1970: It was the decade of the supergroup and The Who was one of the hottest bands on the scene. Their popularity had soared rapidly throughout the 60s, with hits including My Generation and Teenage Wasteland encapsulating the spirit of the revolutionary era.
Following a triuphant tour of North America, The Who played a series of gigs at Student Unions across the UK. At at a time when good venues were scarce, the universities were the places that everyone wanted to play. As Pete Townshend remarked “If the pirate radio stations drove the first wave of rock, then universities drove the second”.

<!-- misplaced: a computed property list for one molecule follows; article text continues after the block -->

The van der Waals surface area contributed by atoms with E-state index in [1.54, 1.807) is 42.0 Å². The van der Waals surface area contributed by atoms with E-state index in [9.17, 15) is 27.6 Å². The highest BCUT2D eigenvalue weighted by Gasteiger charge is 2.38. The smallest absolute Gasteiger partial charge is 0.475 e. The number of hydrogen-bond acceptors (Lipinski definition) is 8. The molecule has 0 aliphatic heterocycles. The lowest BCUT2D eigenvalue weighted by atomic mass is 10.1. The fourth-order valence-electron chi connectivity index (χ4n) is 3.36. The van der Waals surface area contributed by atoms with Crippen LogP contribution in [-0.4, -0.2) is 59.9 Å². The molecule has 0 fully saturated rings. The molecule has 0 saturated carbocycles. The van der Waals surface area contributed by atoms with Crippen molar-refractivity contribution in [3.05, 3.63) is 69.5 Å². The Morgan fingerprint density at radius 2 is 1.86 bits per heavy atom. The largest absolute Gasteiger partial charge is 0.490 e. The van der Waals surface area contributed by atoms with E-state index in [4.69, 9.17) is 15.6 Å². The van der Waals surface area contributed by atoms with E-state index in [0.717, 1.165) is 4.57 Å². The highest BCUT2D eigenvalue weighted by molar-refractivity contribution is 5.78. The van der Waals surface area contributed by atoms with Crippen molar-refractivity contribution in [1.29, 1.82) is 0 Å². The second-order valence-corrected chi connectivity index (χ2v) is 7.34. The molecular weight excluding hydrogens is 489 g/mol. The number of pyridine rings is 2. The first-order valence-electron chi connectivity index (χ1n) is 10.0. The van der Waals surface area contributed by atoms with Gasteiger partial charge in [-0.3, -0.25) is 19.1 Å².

Around the same time, the band also came up with the idea of releasing a live album. They couldn’t be bothered to trawl through the recordings from the US tour so they decided to record the Leeds and Hull gigs and release the best. The Hull recording was unusable, because the cable connecting the bass guitar to the tape recorder didn’t work. That left Leeds.
The three-hour concert took place on Valentine’s day 1970. Students queued for hours to get a ticket and many who failed took to the roof of the building that evening to hear and feel the music.
Townshend joked: “We decided before that we were going to put it out whatever. It was lucky it was good”.
As it turned out the recording was more than good: it was phenomenal and would become one of the most successful live albums of all time.
Roger Daltrey said: “Live at Leeds was perfect because it was so
simple, it was the raw band!”